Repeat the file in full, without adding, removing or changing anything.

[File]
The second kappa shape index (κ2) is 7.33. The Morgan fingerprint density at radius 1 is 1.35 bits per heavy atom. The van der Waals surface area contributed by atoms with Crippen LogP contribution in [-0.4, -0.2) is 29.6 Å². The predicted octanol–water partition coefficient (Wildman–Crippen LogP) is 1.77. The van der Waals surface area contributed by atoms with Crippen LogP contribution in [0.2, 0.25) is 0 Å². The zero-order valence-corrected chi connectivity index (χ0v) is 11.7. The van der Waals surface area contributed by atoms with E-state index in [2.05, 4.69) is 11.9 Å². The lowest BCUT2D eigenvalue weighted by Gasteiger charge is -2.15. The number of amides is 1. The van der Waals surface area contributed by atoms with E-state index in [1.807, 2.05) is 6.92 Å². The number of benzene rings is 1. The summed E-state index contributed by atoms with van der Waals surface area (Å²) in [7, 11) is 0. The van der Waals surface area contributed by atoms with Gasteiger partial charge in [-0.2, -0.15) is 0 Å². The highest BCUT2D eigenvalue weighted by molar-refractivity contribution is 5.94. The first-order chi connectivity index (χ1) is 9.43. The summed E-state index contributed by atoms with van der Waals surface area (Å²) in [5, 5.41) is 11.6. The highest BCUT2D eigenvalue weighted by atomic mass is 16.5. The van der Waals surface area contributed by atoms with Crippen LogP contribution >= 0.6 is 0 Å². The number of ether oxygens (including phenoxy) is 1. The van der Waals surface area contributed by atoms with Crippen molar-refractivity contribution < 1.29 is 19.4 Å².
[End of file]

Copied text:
The second kappa shape index (κ2) is 7.33. The Morgan fingerprint density at radius 1 is 1.35 bits per heavy atom. The van der Waals surface area contributed by atoms with Crippen LogP contribution in [-0.4, -0.2) is 29.6 Å². The predicted octanol–water partition coefficient (Wildman–Crippen LogP) is 1.77. The van der Waals surface area contributed by atoms with Crippen LogP contribution in [0.2, 0.25) is 0 Å². The zero-order valence-corrected chi connectivity index (χ0v) is 11.7. The van der Waals surface area contributed by atoms with E-state index in [2.05, 4.69) is 11.9 Å². The lowest BCUT2D eigenvalue weighted by Gasteiger charge is -2.15. The number of amides is 1. The van der Waals surface area contributed by atoms with E-state index in [1.807, 2.05) is 6.92 Å². The number of benzene rings is 1. The summed E-state index contributed by atoms with van der Waals surface area (Å²) in [7, 11) is 0. The van der Waals surface area contributed by atoms with Gasteiger partial charge in [-0.2, -0.15) is 0 Å². The highest BCUT2D eigenvalue weighted by molar-refractivity contribution is 5.94. The first-order chi connectivity index (χ1) is 9.43. The summed E-state index contributed by atoms with van der Waals surface area (Å²) in [5, 5.41) is 11.6. The highest BCUT2D eigenvalue weighted by atomic mass is 16.5. The van der Waals surface area contributed by atoms with Crippen LogP contribution >= 0.6 is 0 Å². The number of ether oxygens (including phenoxy) is 1. The van der Waals surface area contributed by atoms with Crippen molar-refractivity contribution < 1.29 is 19.4 Å².